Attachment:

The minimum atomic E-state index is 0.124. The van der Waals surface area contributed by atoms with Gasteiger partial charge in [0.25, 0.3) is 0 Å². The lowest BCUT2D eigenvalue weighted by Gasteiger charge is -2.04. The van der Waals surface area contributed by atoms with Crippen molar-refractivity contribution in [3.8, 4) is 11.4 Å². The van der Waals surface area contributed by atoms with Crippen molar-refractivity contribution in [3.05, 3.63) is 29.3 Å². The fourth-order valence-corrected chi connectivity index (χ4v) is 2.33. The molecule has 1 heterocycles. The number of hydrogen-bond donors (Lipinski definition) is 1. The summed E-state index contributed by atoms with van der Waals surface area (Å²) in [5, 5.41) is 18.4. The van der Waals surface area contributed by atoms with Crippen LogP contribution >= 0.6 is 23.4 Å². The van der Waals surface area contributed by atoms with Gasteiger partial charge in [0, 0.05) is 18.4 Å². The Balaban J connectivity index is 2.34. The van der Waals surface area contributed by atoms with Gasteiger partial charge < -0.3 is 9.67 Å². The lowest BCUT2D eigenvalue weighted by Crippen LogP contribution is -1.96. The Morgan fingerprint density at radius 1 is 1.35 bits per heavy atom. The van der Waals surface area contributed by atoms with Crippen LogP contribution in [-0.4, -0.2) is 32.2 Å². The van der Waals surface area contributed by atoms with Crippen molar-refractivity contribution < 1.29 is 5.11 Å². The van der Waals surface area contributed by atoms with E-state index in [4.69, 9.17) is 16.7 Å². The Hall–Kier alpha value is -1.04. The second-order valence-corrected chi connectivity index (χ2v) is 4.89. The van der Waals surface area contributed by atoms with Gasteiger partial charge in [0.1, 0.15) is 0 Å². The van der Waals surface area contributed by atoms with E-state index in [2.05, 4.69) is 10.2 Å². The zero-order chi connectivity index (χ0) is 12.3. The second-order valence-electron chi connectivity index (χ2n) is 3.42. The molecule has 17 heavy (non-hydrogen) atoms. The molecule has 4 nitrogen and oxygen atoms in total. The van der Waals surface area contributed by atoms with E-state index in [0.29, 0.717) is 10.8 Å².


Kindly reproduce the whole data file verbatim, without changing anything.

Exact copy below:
The minimum atomic E-state index is 0.124. The van der Waals surface area contributed by atoms with Gasteiger partial charge in [0.25, 0.3) is 0 Å². The lowest BCUT2D eigenvalue weighted by Gasteiger charge is -2.04. The van der Waals surface area contributed by atoms with Crippen molar-refractivity contribution in [3.8, 4) is 11.4 Å². The van der Waals surface area contributed by atoms with Crippen molar-refractivity contribution in [3.05, 3.63) is 29.3 Å². The fourth-order valence-corrected chi connectivity index (χ4v) is 2.33. The molecule has 1 heterocycles. The number of hydrogen-bond donors (Lipinski definition) is 1. The summed E-state index contributed by atoms with van der Waals surface area (Å²) in [5, 5.41) is 18.4. The van der Waals surface area contributed by atoms with Crippen LogP contribution >= 0.6 is 23.4 Å². The van der Waals surface area contributed by atoms with Gasteiger partial charge in [0, 0.05) is 18.4 Å². The Balaban J connectivity index is 2.34. The van der Waals surface area contributed by atoms with Gasteiger partial charge < -0.3 is 9.67 Å². The lowest BCUT2D eigenvalue weighted by Crippen LogP contribution is -1.96. The Morgan fingerprint density at radius 1 is 1.35 bits per heavy atom. The van der Waals surface area contributed by atoms with Crippen LogP contribution in [-0.4, -0.2) is 32.2 Å². The van der Waals surface area contributed by atoms with Crippen molar-refractivity contribution < 1.29 is 5.11 Å². The van der Waals surface area contributed by atoms with E-state index in [4.69, 9.17) is 16.7 Å². The Hall–Kier alpha value is -1.04. The second-order valence-corrected chi connectivity index (χ2v) is 4.89. The van der Waals surface area contributed by atoms with Gasteiger partial charge in [0.1, 0.15) is 0 Å². The van der Waals surface area contributed by atoms with E-state index in [2.05, 4.69) is 10.2 Å². The zero-order chi connectivity index (χ0) is 12.3. The second-order valence-electron chi connectivity index (χ2n) is 3.42. The molecule has 17 heavy (non-hydrogen) atoms. The molecule has 4 nitrogen and oxygen atoms in total. The van der Waals surface area contributed by atoms with E-state index in [0.29, 0.717) is 10.8 Å².